3. Subject Matter Experts With No Prior Instructional Design Knowledge

      From time to time, you are going to come across a Subject Matter Expert who is new to the world of eLearning or doesn’t know much about Instructional design models and theories. They may have great personalities and a strong work ethic, but their lack of knowledge can pose a problem for your eLearning team. Before you hire your next Subject Matter Expert, conduct eLearning interviews to gauge their level of Instructional Design know-how. Carefully examine their eLearning portfolios and ask them why they took a certain approach. If you already have a Subject Matter Expert who doesn’t have any Instructional Design knowledge, provide them with a list of online resources that they can use to brush up on the basics.

      4. Lack Of Learner Motivation And Engagement

      Unfortunately, not every online learner is going to be 100% committed to the eLearning experience. They may be distracted, busy, or simply unmotivated. All of these hurdles prevent them from actively engaging in the eLearning experience. To counteract this you must provide them with an interactive and immersive eLearning course that includes their interests and aligns with their goals. They have to see the value in the eLearning course if you want them to actively participate.

      5. Balancing Tight eLearning Budgets

      Not all eLearning projects are going to come with unlimited eLearning budgets. In fact, most are going to have limited resources and you must work with what you’ve got. Before you begin any eLearning project you should outline a detailed eLearning budget that includes any and all expenses. Also, make sure to have a realistic estimate of what the eLearning project is going to require before you turn in your proposal to the client. Otherwise, you may have to dig into your profit margin in order to deliver an eLearning product that lives up to expectations.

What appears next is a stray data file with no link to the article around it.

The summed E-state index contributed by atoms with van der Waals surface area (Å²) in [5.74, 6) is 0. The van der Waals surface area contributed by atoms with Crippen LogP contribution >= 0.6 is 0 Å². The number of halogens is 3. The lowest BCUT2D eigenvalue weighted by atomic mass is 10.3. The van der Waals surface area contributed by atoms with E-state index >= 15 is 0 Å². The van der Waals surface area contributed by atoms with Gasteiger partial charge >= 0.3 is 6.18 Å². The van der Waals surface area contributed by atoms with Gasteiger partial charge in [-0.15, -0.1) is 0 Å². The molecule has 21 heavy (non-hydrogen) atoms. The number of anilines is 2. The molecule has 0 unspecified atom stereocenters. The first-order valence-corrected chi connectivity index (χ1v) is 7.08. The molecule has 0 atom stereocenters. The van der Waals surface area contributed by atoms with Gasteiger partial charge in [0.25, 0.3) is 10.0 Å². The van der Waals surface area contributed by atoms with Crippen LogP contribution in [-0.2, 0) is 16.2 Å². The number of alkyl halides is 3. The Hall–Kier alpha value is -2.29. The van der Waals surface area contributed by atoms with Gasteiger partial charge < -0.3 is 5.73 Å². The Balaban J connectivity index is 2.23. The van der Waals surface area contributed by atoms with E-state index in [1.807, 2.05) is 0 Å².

6. Transforming Dull Subject Matter Into Amazing eLearning Experiences

      Dry and dull subject matter is the bane of the eLearning professional’s existence. You have use a healthy dose of innovation, creativity, and every resource you have at your disposal to transform it into something engaging and exciting. eLearning interactivity is key here. If you can develop branching scenarios, simulations, and serious games that include the key takeaways, your learners might actually find the eLearning experience enjoyable.

      7. Whittling down the “Need To Know” Info

      There are instances when it seems like there is so much eLearning content that you don’t even know where to begin. However, bringing an experienced Subject Matter Expert on board and doing some audience research can help you determine the information that is relevant. It’s also important to consider cognitive overload when you’re creating your eLearning content. If it doesn’t align with the goals and objectives, then it may be best to just leave it out.

      8. Staying Up-To-Date With Modern Tech

      Every year brings with it new tech tools, gadgets, and software that you can use for your eLearning course design. But which technology is really worth the investment? Attend tech conferences, eLearning events, and trade shows. Read up on articles and watch video reviews of the latest and greatest technologies. This will give you the opportunity to stay up-to-date with modern tech for eLearning.

      9. Finding The Perfect eLearning Authoring Tool For The Task

      If you’ve had to choose a new eLearning authoring tool or Learning Management System in the past, then you already know how challenging the selection process can be. There are so many eLearning authoring tools and LMS platforms to choose from and so little time. It’s wise to narrow down your list of must-have features and then take full advantage of free demos and trials. Doing so can help you choose the tool that’s just right for the needs of your learners and your eLearning development team.

      10. Designing eLearning Courses For Different Generations

      Your audience is most likely comprised of at least two or three different generation, from Baby Boomers to Generation Z. This makes it challenging to create generic eLearning experiences for all, since each generation has its own unique traits and needs. However, you can overcome this by learning as much as you can about your online learners’ goals, preferences, and backgrounds. After you’ve done your research, use this data to create learner personas so that you are able to customize the eLearning content based on their experience level and tech-savviness of each learning group.

      Fortunately, the pros by far outweigh the cons when it comes to being an eLearning professional. Sure, there may be many eLearning challenges that cause us stress and frustration from time to time, but giving people the gift of knowledge makes it all worthwhile, right?